Opinion editor’s note: Editorials represent the opinions of the Star Tribune Editorial Board, which operates independently from the newsroom.
Thanks to strong partnerships, substantial help is on the way to ease the critical affordable housing shortage in the Twin Cities. Finding funding for the projects took significant time and effort, and participants from the private, public and nonprofit sectors merit praise for doing the hard work it took to get here.
As a result, a $75 million project in downtown Minneapolis is opening and significant additional investment is in the pipeline to build or preserve housing in the Twin Cities. Together, the development will produce hundreds of affordable and deeply affordable units for the region.
This week, local politicians and leaders of Catholic Charities of St. Paul and Minneapolis celebrated the opening of the Endeavors Residence, a rare partnership between the public and private sectors that will double the number of affordable housing units the nonprofit operates in downtown.
As the Star Tribune Editorial Board previously noted, Endeavors will serve the neediest of the needy with wraparound health and other services. Its residents will be those who have been homeless with physical or mental disabilities, often single adults and veterans with complicated medical conditions. They are the homeless who are the most difficult to place.
It’s a historic project for Minnesota with the state investing $30 million, a record amount in housing infrastructure bonds. Catholic Charities received donations and foundation grants for the project, but most of the costs are paid by public dollars, including $5 million from Hennepin County and $3.5 million from the city of Minneapolis.
Michael Goar, president and CEO of Catholic Charities of St. Paul and Minneapolis, said the project is unique because it “brings together housing and health care needs and creates opportunities for the most vulnerable community members to thrive.” He told an editorial writer that Endeavors includes 173 units of deeply affordable housing that brings the charity’s total number of Twin Cities are housing units up to about 1,000. The downtown site will include Endeavors Residence and a recuperative care center for the homeless who are leaving the hospital, a health clinic for the unhoused and the new headquarters for about 200 staff.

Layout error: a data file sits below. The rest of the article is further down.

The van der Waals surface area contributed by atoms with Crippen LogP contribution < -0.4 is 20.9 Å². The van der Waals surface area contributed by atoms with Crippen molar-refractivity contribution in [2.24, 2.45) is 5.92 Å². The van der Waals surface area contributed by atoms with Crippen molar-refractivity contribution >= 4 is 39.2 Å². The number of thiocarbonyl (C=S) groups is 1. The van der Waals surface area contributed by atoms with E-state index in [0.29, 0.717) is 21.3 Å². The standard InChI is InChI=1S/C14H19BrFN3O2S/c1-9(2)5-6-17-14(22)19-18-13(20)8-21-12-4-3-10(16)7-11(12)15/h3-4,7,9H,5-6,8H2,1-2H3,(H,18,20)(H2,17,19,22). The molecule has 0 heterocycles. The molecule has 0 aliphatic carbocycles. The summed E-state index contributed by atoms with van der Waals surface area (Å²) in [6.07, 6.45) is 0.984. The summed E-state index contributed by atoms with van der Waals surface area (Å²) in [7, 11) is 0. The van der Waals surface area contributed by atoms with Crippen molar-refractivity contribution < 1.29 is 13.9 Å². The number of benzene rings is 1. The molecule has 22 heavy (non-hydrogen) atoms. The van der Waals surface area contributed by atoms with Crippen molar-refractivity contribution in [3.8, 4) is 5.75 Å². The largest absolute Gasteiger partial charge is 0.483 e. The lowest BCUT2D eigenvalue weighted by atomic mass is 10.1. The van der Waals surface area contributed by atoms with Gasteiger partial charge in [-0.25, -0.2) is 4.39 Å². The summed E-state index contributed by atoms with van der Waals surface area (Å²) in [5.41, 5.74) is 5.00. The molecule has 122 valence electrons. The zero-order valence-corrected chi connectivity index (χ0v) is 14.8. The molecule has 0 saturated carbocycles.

In other positive news on the affordable housing front, two other new projects will contribute to the region’s affordable housing pool. Twin Cities Habitat for Humanity and Bremer Bank recently announced the renewal of a partnership that will help up to 500 low and moderate-income families find homes. Designed to promote affordable homeownership, the program provides low fixed interest rates and mortgages so that families pay no more than 30% of their income on housing.
To date, nearly 500 Twin Cities families have achieved affordable homeownership because of Habitat’s fund. The value of the approved home loans is nearing $100 million. As part of the new push, Bremer’s involvement in purchasing another $125 million in below-market mortgages over the next three years.
And this week, Ramsey County leaders awarded $21.6 million to 16 affordable housing developments. The funding will help build 500 affordable units and preserve an additional 679 existing affordable units in St. Paul, Maplewood, Shoreview, Little Canada and Roseville.
Th $21.6 million includes federal COVID-19 pandemic relief funding, federal housing funds and a new Housing and Redevelopment Authority property tax levy. Among the recipients of the grants are St. Paul Public Housing Authority, Beacon Interfaith Housing Collaborative, Catholic Charities and Habitat for Humanity, as well as some private developers.
In December, the county gave nearly $8 million to fund affordable housing projects, and it still has $17 million in federal COVID-19 funding left to allocate for affordable housing.
“Everyone deserves a safe place to live and call home,” Twin Cities Habitat for Humanity President and CEO Chris Coleman said in announcing the renewal of the Bremer partnership. “Access to secure, affordable homeownership directly translates to successful and healthy communities.”